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19 September 2017Last updated
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Ask the expert: is appearance more important than talent?

It is natural that we sometimes feel threatened and undermined by people flaunting their material wealth

Russell Hemmings.
23 Oct 2015 | 12:00 am

I work in an environment where appearances seem to matter more than talent. People are constantly being judged by the brand of bag, watch and jewellery they wear, the cars they drive and the places they’re seen at. I think I’m the only one who finds all this extremely superficial, and it has begun to affect my confidence and performance. How can I change the perception without rocking the boat? I love my job and don’t want to leave over something so trivial.

It seems to me that unfortunately you are working in a world focused on the trappings of success, and although you say it is something that’s not important to you, I wonder whether that is masking deeper feelings of insecurity.

It is natural that we sometimes feel threatened and undermined by people flaunting their material wealth; it can often feel like they are rubbing our noses in the fact that we aren’t doing as well as they are. But rather than confronting those feelings in ourselves, we project our annoyance outwards on to those who make us feel insecure.

I think it might be worthwhile to ask yourself why these people have the power to make you feel less confident if you don’t subscribe to their materialistic ways in the first place.

Surely, if you don’t see that as important, then it shouldn’t be so important to you. I totally agree with you when you say it would not be a good idea to leave a job you love for something you state is trivial, but maybe you should dig deep and ask yourself honestly why it bothers you so much.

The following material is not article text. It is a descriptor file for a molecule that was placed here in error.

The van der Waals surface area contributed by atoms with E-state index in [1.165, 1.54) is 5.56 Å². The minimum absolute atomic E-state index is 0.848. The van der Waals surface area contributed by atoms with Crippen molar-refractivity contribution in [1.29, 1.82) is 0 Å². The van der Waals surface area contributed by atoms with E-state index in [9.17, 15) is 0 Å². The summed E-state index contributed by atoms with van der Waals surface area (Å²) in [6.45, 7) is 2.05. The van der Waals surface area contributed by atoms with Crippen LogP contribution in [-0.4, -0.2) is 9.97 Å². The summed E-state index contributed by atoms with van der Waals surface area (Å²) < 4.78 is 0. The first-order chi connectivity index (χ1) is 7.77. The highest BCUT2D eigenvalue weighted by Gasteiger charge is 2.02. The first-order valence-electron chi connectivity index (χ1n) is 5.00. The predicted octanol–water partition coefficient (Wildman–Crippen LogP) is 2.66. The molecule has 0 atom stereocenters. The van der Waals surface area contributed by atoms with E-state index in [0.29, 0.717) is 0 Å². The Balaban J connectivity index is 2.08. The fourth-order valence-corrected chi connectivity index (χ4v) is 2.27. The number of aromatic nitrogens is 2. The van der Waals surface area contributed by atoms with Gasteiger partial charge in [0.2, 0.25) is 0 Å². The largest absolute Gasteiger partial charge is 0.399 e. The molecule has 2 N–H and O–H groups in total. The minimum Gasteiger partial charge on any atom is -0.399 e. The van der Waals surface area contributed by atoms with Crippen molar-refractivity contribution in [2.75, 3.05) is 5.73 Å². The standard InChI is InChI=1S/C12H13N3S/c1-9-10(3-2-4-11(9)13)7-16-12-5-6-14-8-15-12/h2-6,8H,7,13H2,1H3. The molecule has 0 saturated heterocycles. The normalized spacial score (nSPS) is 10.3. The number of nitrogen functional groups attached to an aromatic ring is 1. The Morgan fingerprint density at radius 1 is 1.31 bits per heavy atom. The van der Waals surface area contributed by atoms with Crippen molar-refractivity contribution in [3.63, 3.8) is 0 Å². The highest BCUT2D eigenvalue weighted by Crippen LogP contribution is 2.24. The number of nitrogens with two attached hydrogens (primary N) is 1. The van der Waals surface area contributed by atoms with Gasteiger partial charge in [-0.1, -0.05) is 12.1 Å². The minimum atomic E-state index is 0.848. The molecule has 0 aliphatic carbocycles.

The only way you can change things is to focus on your values and talents and stop comparing yourself to others. The more judgemental you are about how others choose to define success, the more likely you are to be held back by your fear of being judged. There’s a reason why you got the job in the first place and that’s most probably because you had the right skill set as well as personality to do it well.

The company showed its faith in you by giving you the job, so have a little faith in yourself, stop worrying about other people and focus on doing the best job you can. Maybe then you’ll be proven wrong about the importance of talent and hard work in the long term.

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Russell Hemmings.

Russell Hemmings

Life coach, and clinical and cognitive behavioural hypnotherapist. More info: www.russellhemmings.co.uk / 04 4273627 / 055 2867275.